Despite it being the open season for rich people-bashing, there is general consensus that money (and the earth’s angular momentum) still makes the world go round. And while money remains a dirty word in academic circles, scientific innovation costs big money. In spite of science being charged with the task of meeting our biggest environment challenges like energy security and climate change, very few are aware of who controls the puppet strings. There is a hazy awareness that taxpayers pay for science and the boffins in government determine scientific priorities with input from leading scientists. However, most people are unaware of how science gets funded and who decides scientific priorities at the global level. Unlike science itself which is very decentralized, science funding is far more centralized with different groups pooling in money to address globally important scientific challenges. Enter the dragon with three main players :

1. ICSU (The International Council for Science) : Despite rhyming with igloo, ICSU is a powerful body that decides what the scientific priorities and is a sort of United Nations of Science. Around 120 national scientific bodies are members of ICSU and drive the direction of science globally.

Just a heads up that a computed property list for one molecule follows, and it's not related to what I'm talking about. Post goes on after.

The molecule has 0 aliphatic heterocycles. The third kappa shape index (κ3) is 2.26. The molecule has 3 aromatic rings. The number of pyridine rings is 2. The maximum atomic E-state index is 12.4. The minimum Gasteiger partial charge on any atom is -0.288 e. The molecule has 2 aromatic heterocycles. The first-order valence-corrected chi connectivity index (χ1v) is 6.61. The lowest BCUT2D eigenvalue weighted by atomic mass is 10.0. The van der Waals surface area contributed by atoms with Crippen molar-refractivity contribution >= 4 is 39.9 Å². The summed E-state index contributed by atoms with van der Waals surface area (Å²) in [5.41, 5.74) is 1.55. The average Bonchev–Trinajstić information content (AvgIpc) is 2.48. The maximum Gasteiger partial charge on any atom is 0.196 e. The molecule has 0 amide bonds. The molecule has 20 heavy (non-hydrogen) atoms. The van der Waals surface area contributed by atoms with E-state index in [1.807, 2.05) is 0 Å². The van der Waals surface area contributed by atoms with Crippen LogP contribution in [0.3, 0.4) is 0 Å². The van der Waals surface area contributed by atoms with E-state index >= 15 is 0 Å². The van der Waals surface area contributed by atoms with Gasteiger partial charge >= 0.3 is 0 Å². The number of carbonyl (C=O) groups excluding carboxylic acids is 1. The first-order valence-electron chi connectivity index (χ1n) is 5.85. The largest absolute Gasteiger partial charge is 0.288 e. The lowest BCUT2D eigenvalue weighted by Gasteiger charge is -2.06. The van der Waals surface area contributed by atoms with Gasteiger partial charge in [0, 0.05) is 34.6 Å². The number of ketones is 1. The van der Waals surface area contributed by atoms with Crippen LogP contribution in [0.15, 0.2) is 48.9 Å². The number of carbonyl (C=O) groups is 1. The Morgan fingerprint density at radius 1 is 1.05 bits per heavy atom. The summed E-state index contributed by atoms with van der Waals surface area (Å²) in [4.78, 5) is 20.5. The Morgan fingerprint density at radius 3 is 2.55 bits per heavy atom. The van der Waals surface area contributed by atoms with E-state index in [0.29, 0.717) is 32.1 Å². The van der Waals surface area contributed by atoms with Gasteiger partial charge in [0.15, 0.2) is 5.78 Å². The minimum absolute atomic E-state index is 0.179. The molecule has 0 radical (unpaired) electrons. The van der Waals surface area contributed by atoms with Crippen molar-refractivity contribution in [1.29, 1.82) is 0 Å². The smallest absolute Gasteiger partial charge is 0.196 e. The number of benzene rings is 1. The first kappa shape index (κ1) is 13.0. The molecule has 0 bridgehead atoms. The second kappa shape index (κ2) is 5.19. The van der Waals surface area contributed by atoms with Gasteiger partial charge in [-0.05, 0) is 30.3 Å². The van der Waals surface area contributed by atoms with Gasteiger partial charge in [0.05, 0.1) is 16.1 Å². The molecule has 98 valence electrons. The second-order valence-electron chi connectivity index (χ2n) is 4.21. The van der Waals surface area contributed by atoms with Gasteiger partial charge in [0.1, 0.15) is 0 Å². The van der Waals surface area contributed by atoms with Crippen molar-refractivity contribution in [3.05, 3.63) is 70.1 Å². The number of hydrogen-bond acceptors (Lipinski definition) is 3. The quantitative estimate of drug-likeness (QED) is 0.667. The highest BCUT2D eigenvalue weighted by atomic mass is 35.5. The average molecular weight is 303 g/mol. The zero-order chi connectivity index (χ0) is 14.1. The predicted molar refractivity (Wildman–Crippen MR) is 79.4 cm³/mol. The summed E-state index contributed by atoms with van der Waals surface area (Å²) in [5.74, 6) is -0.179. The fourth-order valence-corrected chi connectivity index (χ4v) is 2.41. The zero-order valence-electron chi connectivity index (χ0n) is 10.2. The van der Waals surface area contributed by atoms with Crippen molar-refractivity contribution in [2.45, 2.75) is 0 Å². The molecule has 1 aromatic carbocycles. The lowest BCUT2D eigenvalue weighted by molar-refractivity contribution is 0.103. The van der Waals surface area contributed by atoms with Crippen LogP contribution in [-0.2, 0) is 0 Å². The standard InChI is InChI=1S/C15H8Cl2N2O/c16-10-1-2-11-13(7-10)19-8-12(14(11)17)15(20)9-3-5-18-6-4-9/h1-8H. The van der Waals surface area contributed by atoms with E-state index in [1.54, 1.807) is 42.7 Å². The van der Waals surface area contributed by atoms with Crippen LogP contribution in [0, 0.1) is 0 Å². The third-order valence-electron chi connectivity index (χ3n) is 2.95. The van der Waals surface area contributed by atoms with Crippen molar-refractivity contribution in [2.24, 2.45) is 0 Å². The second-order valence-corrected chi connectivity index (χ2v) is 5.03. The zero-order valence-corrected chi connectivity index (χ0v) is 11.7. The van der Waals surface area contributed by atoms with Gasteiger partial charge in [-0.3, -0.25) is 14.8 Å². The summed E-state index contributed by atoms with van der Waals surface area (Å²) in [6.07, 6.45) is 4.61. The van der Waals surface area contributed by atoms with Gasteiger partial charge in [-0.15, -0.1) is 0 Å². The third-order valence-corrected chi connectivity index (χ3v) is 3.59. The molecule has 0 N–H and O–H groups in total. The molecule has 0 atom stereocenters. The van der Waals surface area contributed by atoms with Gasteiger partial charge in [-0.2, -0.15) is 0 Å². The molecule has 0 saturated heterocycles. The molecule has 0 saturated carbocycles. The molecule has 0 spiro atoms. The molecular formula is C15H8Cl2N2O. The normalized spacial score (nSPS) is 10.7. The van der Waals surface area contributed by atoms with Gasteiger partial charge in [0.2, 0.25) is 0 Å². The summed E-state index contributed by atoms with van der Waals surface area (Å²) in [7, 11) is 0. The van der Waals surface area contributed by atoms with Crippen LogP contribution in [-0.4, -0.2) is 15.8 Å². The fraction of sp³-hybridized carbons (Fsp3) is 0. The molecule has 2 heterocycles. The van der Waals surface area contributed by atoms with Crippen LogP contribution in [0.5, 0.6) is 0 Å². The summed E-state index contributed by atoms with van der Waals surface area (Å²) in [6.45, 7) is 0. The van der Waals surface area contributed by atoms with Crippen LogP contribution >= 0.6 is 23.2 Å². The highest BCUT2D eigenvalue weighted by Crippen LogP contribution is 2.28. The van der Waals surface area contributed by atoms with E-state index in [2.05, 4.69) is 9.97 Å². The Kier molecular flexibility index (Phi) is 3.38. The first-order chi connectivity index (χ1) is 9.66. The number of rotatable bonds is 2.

2. Belmont Forum : This is an influential group of funding agencies that fork out the cash for most of the global environment change research.

3. Philanthropists : Rich people with crazy ideas that might either revolutionize science or end up as the world’s most expensive school science projects.

Seen as relics of the past when rich patrons funded pet projects, wealthy scientific philanthropists are making a comeback.

With science budgets being tightened and only priority research being funded, the role of philanthropists in pushing the boundaries of science has gained traction. These rich amateurs are what scientists want to be reborn as. Flush with cash, no-strings attached, no need to follow orders from above, no reports or proposals to write or undergraduates to teach. Besides adding a Victorian-era glamour to science, they bring with them skills from the corporate, industrial, tech world that help streamline big science projects and approach problems from a different angle. Good examples of the breed are the X- prize, Solar Impulse and Virgin Galactic. They also pour money into neglected or stigmatised scientific areas that might not otherwise get funding.

Private philanthropy has its drawbacks. It can be self-serving and lead to useless vanity projects that make good cocktail conversation but contribute very little to science. It has also been used to discredit science or pursue discredited science in the past. It may lack a long-term perspective and money may only be available when financial markets are strong.

But for wealthy philanthropists, science could offer a better return on investment than almost anything else out there – including a shot at immortality.